Past Flu Fighters
Every year people around the world work to study, track, and prevent flu. This page profiles some of these flu fighters and the work they are doing to contribute to flu prevention in the U.S. and around the world!
Beth Neuhaus, PhD, associate director of informatics, CDC Influenza Division
Meet flu fighter Dr. Beth Neuhaus, associate director of informatics in CDC’s Influenza Division. Dr. Neuhaus provides tireless and innovative leadership for a variety of informatics and advanced computer technology projects. She oversees how laboratory data from thousands of flu virus specimens are managed, shared and used to give us deeper insight into flu. Dr. Neuhaus and her team take the large amounts of detailed data collected in CDC’s laboratories and translate it into usable information that informs decisions on protecting the public’s health from the spread of seasonal and novel influenza viruses.
Xiyan Xu, MD, MS, team lead of CDC Influenza Division Virus Reference team
Meet flu fighter Dr. Xiyan Xu, lead of Virus Reference team in the Virology, Surveillance and Diagnosis branch within the Influenza division. Dr. Xu also serves as the deputy director of the Atlanta-based Collaborating Center for Surveillance, Epidemiology, and Control of Influenza, one of six World Health Organization influenza collaborating centers and the largest source of information on human influenza viruses worldwide.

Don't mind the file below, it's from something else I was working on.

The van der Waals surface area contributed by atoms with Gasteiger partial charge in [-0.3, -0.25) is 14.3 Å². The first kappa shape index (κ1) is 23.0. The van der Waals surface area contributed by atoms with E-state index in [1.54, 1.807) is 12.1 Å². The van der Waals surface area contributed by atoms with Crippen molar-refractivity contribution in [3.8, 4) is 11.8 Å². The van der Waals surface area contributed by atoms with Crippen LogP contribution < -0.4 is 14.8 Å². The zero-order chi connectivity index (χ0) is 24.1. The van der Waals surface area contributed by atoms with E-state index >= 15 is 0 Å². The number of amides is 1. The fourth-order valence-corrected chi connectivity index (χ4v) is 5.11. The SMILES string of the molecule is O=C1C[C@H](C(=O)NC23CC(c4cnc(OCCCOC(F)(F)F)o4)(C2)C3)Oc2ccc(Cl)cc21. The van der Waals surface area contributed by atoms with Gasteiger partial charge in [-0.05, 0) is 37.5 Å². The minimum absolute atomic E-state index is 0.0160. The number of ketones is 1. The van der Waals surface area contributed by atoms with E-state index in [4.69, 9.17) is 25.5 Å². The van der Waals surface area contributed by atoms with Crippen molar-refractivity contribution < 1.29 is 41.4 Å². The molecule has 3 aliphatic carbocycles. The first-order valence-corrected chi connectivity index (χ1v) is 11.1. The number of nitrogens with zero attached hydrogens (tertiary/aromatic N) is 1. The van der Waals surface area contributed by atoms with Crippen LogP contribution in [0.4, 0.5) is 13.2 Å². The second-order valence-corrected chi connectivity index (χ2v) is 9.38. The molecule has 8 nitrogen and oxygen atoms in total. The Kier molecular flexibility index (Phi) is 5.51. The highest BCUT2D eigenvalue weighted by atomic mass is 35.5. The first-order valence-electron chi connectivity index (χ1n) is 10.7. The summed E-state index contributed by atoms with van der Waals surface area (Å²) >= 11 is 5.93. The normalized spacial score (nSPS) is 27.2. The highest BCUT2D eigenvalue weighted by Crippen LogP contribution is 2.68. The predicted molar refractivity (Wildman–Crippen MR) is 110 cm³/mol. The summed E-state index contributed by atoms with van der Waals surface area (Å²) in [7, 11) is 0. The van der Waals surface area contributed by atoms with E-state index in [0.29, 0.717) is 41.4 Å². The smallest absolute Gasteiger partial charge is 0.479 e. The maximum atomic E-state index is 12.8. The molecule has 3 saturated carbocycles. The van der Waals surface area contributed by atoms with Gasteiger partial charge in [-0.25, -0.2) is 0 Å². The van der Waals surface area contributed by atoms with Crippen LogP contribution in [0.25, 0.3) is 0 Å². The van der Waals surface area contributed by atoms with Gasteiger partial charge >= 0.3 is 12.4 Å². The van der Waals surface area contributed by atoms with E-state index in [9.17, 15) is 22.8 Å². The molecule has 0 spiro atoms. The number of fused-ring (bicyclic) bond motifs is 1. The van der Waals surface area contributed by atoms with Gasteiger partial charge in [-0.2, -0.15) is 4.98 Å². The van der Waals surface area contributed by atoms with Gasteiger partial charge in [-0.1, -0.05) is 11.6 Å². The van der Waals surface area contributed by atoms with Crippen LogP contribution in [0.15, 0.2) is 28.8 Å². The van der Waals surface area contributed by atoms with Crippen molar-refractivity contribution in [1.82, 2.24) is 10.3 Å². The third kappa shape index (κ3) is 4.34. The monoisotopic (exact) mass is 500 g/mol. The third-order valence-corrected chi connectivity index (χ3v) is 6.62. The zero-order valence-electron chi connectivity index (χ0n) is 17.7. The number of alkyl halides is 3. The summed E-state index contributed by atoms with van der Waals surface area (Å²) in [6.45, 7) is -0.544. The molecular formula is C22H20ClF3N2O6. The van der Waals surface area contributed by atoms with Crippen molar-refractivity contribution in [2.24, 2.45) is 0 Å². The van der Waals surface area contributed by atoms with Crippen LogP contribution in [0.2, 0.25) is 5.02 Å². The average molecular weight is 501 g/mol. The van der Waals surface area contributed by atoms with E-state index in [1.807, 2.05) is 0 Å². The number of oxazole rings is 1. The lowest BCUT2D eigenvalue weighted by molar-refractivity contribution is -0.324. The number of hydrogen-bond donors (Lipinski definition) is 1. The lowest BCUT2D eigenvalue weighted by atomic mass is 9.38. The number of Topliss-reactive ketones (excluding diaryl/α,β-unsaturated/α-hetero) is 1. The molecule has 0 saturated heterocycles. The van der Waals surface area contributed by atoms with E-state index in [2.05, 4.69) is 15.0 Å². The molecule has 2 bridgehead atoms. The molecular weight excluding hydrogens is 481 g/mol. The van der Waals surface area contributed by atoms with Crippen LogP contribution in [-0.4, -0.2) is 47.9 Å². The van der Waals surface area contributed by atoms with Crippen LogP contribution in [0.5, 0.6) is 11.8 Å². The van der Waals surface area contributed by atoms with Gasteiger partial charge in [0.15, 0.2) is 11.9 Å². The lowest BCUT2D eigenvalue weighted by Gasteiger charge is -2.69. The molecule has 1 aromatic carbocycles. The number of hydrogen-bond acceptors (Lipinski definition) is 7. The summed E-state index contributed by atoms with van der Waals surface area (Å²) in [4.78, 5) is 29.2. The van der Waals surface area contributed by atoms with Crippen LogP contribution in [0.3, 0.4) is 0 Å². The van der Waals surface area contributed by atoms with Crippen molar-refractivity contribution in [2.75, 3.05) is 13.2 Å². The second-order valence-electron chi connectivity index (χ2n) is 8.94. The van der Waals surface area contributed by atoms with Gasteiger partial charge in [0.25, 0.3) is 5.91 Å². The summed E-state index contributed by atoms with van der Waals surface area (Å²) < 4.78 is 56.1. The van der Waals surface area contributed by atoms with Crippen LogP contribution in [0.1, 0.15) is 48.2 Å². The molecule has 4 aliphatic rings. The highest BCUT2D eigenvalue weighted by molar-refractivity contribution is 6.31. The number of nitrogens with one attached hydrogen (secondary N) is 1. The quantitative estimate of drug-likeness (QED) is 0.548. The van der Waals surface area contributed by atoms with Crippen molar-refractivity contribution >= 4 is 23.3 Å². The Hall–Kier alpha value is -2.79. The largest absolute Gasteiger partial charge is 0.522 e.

Anne Schuchat, MD (RADM, USPHS) CDC Principal Deputy Director
Principal Deputy Director of CDC, Dr. Anne Schuchat, is one of the many veterans of CDC’s fight on flu. Combatting influenza is a hallmark of Dr. Schuchat’s 30 years at CDC. In reflecting on the 1918 influenza pandemic, Dr. Schuchat says studying what happened can help us to better prepare the nation and the world for similar scenarios in the future.
Daniel Jernigan, MD, MPH (CAPT, USPHS), Director, Influenza Division
Dr. Dan Jernigan, a captain in the United States Public Health Service (USPHS), serves as director of the Influenza Division in CDC’s National Center for Immunization and Respiratory Diseases. In this role, Jernigan is always working to prepare for the next influenza pandemic. “We are determined to intervene where we can to stop the spread of disease—that’s public health,” he says. For CDC’s Influenza Division, stopping the spread of disease means, “tracking influenza viruses and human illness with influenza viruses worldwide – be it from seasonal, avian, swine, or other novel flu viruses. We track illness, study the virus, assess the risk posed by the virus, make vaccine viruses that are then used to manufacture flu vaccines and help make policies for influenza prevention and treatment.”